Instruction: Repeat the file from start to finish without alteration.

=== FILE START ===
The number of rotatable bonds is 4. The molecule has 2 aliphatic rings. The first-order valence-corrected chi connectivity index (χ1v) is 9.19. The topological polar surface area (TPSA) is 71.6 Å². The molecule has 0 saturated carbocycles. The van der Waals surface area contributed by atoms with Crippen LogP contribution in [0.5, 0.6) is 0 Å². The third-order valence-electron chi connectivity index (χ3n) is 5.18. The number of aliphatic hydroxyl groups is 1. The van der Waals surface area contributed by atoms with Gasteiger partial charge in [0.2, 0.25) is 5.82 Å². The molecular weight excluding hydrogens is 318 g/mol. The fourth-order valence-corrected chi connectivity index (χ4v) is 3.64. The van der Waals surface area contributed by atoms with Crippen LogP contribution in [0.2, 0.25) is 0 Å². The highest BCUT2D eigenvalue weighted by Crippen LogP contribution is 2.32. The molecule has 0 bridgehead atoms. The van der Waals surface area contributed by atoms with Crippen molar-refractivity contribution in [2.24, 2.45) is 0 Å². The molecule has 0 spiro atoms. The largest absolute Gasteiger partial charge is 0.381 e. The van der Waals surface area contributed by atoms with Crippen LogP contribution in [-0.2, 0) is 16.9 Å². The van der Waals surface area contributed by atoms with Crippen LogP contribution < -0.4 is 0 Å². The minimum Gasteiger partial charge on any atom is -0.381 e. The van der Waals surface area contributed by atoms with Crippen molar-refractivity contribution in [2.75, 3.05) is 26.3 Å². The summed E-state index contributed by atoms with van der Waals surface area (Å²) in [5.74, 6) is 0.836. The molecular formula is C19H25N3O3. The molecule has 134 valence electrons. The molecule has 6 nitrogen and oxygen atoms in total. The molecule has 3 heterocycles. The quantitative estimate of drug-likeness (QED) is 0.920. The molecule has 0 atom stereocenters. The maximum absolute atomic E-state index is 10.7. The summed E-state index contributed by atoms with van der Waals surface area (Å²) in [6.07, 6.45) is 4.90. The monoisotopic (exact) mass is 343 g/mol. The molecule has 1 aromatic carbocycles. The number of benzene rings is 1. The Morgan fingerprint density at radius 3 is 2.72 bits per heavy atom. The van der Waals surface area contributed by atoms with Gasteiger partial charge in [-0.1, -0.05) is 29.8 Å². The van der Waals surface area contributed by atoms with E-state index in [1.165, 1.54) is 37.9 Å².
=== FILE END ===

The number of rotatable bonds is 4. The molecule has 2 aliphatic rings. The first-order valence-corrected chi connectivity index (χ1v) is 9.19. The topological polar surface area (TPSA) is 71.6 Å². The molecule has 0 saturated carbocycles. The van der Waals surface area contributed by atoms with Crippen LogP contribution in [0.5, 0.6) is 0 Å². The third-order valence-electron chi connectivity index (χ3n) is 5.18. The number of aliphatic hydroxyl groups is 1. The van der Waals surface area contributed by atoms with Gasteiger partial charge in [0.2, 0.25) is 5.82 Å². The molecular weight excluding hydrogens is 318 g/mol. The fourth-order valence-corrected chi connectivity index (χ4v) is 3.64. The van der Waals surface area contributed by atoms with Crippen LogP contribution in [0.2, 0.25) is 0 Å². The highest BCUT2D eigenvalue weighted by Crippen LogP contribution is 2.32. The molecule has 0 bridgehead atoms. The van der Waals surface area contributed by atoms with Crippen molar-refractivity contribution in [2.24, 2.45) is 0 Å². The molecule has 0 spiro atoms. The largest absolute Gasteiger partial charge is 0.381 e. The van der Waals surface area contributed by atoms with Crippen LogP contribution in [-0.2, 0) is 16.9 Å². The van der Waals surface area contributed by atoms with Crippen LogP contribution < -0.4 is 0 Å². The minimum Gasteiger partial charge on any atom is -0.381 e. The van der Waals surface area contributed by atoms with Crippen molar-refractivity contribution in [2.75, 3.05) is 26.3 Å². The summed E-state index contributed by atoms with van der Waals surface area (Å²) in [5.74, 6) is 0.836. The molecular formula is C19H25N3O3. The molecule has 134 valence electrons. The molecule has 6 nitrogen and oxygen atoms in total. The molecule has 3 heterocycles. The quantitative estimate of drug-likeness (QED) is 0.920. The molecule has 0 atom stereocenters. The maximum absolute atomic E-state index is 10.7. The summed E-state index contributed by atoms with van der Waals surface area (Å²) in [6.07, 6.45) is 4.90. The monoisotopic (exact) mass is 343 g/mol. The molecule has 1 aromatic carbocycles. The number of benzene rings is 1. The Morgan fingerprint density at radius 3 is 2.72 bits per heavy atom. The van der Waals surface area contributed by atoms with Gasteiger partial charge in [-0.1, -0.05) is 29.8 Å². The van der Waals surface area contributed by atoms with E-state index in [1.165, 1.54) is 37.9 Å².